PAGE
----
If you’ve ever popped open a fresh bottle and recognised the overwhelming smell of bud, you wouldn’t be the only one. Due to a chemical reaction, some types of bottled beer can end up smelling like marijuana. Beer lovers and scientists have coined the occurrence as a ‘skunky beer’, probably because it quite literally smells like skunk. And, it’s all due to a reaction that takes place in the bottle when beer is affected by the sun.
Dank beer smells have been documented as far back as 1875. Malcolm Forbes, PhD and professor of chemistry, explained to the University of North Carolina that the concept is so well known that it even played into Corona’s lime-wedge marketing: ‘Corona is marketed extremely cleverly.’
What makes beer smell skunky?
In 2001, Malcolm Forbes led a study to determine exactly what makes some beers smell like a dime bag.
The paper, published in Chemistry: A European Journal, found that when beer was brewed, iso-alpha acids were brought forth, giving beer its delicious hoppy flavour. But, when exposed to the sun, these acids turn into free radicals, mix with protein and form a molecule called 3-methyl-2-butene-1-thiol.
This funky chemical can mimic the smell of a skunk’s spray or weed. And, according to the American Chemical Society, the scent is highly potent and can be picked up by the human nose at one part per billion.
Forbes explained: ‘Hops help flavour beer, inhibit bacterial growth, and are largely responsible for the stability of the foam in the head.’
Hops, however, are light-sensitive, and the three main compounds in them identified as being light-sensitive are called isohumulones [the iso-alpha acids]. When attacked by either visible or ultraviolet light, these break down to make reactive intermediates known as free radicals that lead to the offence taste and skunky odour.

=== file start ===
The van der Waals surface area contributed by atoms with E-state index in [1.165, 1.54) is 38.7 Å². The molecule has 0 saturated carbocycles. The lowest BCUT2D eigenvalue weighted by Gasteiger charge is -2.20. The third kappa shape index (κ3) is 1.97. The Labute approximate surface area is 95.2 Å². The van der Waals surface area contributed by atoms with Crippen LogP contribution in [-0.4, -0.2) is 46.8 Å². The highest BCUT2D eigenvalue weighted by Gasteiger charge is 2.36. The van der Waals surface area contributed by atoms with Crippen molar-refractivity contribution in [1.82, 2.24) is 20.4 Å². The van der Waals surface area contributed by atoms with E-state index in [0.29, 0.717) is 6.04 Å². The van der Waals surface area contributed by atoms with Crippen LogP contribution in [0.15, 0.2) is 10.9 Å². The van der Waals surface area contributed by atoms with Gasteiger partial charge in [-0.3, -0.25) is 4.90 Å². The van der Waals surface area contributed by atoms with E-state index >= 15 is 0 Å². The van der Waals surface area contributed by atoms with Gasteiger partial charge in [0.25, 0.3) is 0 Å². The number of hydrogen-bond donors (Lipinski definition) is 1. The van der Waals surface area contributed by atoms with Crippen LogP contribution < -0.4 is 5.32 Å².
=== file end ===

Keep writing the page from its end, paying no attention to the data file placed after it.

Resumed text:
What’s better, beer bottles or cans?
With skunky beer being such a common occurrence, it’s hard to imagine why brands such as Corona continue to use such light-exposed bottles. Forbes believed that the clear glass made the drink more marketable as a summer beer. But, it still begs the question:is canned beer better than bottled beer?
Surely nobody fancies buying a rancid beer, and although darker glass is available, it still lets in some light, making canned beer seem like the all-around better option.
Aluminium cans completely block out UV light, which prevents beer from going skunky and keeps it fresher for longer. Cans also provide a better airtight seal than bottles, which stops oxygen from leaking in over time. While certain types of beer, like a Belgian ale, might require an oxygen bottle to ferment, this isn’t something you’d want for your typical brew.
It’s not just freshness that makes canned beer a more superior option; it’s also better for the environment than glass, more portable and doesn’t impact flavour.
But of course, whether bottled or canned, the best brew is the one you enjoy.